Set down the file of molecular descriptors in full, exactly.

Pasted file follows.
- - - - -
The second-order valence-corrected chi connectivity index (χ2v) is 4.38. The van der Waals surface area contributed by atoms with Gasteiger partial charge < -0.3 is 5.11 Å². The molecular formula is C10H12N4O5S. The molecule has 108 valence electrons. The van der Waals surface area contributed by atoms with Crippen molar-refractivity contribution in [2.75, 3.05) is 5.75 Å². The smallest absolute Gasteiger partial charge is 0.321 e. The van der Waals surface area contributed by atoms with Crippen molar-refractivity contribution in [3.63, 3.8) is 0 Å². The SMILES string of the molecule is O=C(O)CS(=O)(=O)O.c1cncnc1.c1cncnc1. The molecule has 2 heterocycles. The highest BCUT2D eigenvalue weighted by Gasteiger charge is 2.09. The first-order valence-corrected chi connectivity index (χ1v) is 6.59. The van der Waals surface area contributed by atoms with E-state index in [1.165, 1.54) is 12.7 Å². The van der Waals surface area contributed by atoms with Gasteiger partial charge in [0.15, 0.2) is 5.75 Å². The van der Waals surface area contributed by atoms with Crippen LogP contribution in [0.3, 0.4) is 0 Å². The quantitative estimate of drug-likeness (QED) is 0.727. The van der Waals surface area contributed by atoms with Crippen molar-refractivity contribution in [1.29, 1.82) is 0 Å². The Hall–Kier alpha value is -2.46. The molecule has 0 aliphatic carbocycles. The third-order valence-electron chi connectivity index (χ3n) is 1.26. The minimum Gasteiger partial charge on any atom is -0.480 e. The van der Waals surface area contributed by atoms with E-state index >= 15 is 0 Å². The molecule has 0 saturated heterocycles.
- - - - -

The second-order valence-corrected chi connectivity index (χ2v) is 4.38. The van der Waals surface area contributed by atoms with Gasteiger partial charge < -0.3 is 5.11 Å². The molecular formula is C10H12N4O5S. The molecule has 108 valence electrons. The van der Waals surface area contributed by atoms with Crippen molar-refractivity contribution in [2.75, 3.05) is 5.75 Å². The smallest absolute Gasteiger partial charge is 0.321 e. The van der Waals surface area contributed by atoms with Crippen molar-refractivity contribution in [3.63, 3.8) is 0 Å². The SMILES string of the molecule is O=C(O)CS(=O)(=O)O.c1cncnc1.c1cncnc1. The molecule has 2 heterocycles. The highest BCUT2D eigenvalue weighted by Gasteiger charge is 2.09. The first-order valence-corrected chi connectivity index (χ1v) is 6.59. The van der Waals surface area contributed by atoms with E-state index in [1.165, 1.54) is 12.7 Å². The van der Waals surface area contributed by atoms with Gasteiger partial charge in [0.15, 0.2) is 5.75 Å². The van der Waals surface area contributed by atoms with Crippen LogP contribution in [0.3, 0.4) is 0 Å². The quantitative estimate of drug-likeness (QED) is 0.727. The van der Waals surface area contributed by atoms with Crippen molar-refractivity contribution in [1.29, 1.82) is 0 Å². The Hall–Kier alpha value is -2.46. The molecule has 0 aliphatic carbocycles. The third-order valence-electron chi connectivity index (χ3n) is 1.26. The minimum Gasteiger partial charge on any atom is -0.480 e. The van der Waals surface area contributed by atoms with E-state index >= 15 is 0 Å². The molecule has 0 saturated heterocycles.